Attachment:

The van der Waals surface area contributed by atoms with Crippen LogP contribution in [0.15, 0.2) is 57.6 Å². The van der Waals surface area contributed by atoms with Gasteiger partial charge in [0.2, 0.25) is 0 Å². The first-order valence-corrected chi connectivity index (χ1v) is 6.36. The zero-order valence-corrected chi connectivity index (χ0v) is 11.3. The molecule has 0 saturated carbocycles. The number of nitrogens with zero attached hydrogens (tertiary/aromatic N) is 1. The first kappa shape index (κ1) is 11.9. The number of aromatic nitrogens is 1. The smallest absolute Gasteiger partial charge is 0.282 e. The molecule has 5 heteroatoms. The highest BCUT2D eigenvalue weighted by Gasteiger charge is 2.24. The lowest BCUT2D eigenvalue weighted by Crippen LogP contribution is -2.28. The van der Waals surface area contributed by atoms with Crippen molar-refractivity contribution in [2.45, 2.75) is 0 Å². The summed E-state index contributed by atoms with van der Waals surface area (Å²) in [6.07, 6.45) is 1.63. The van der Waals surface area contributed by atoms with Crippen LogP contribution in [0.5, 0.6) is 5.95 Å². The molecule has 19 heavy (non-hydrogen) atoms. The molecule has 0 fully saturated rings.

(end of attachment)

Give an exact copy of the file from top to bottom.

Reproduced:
The van der Waals surface area contributed by atoms with Crippen LogP contribution in [0.15, 0.2) is 57.6 Å². The van der Waals surface area contributed by atoms with Gasteiger partial charge in [0.2, 0.25) is 0 Å². The first-order valence-corrected chi connectivity index (χ1v) is 6.36. The zero-order valence-corrected chi connectivity index (χ0v) is 11.3. The molecule has 0 saturated carbocycles. The number of nitrogens with zero attached hydrogens (tertiary/aromatic N) is 1. The first kappa shape index (κ1) is 11.9. The number of aromatic nitrogens is 1. The smallest absolute Gasteiger partial charge is 0.282 e. The molecule has 5 heteroatoms. The highest BCUT2D eigenvalue weighted by Gasteiger charge is 2.24. The lowest BCUT2D eigenvalue weighted by Crippen LogP contribution is -2.28. The van der Waals surface area contributed by atoms with Crippen molar-refractivity contribution in [2.45, 2.75) is 0 Å². The summed E-state index contributed by atoms with van der Waals surface area (Å²) in [6.07, 6.45) is 1.63. The van der Waals surface area contributed by atoms with Crippen LogP contribution in [0.5, 0.6) is 5.95 Å². The molecule has 19 heavy (non-hydrogen) atoms. The molecule has 0 fully saturated rings.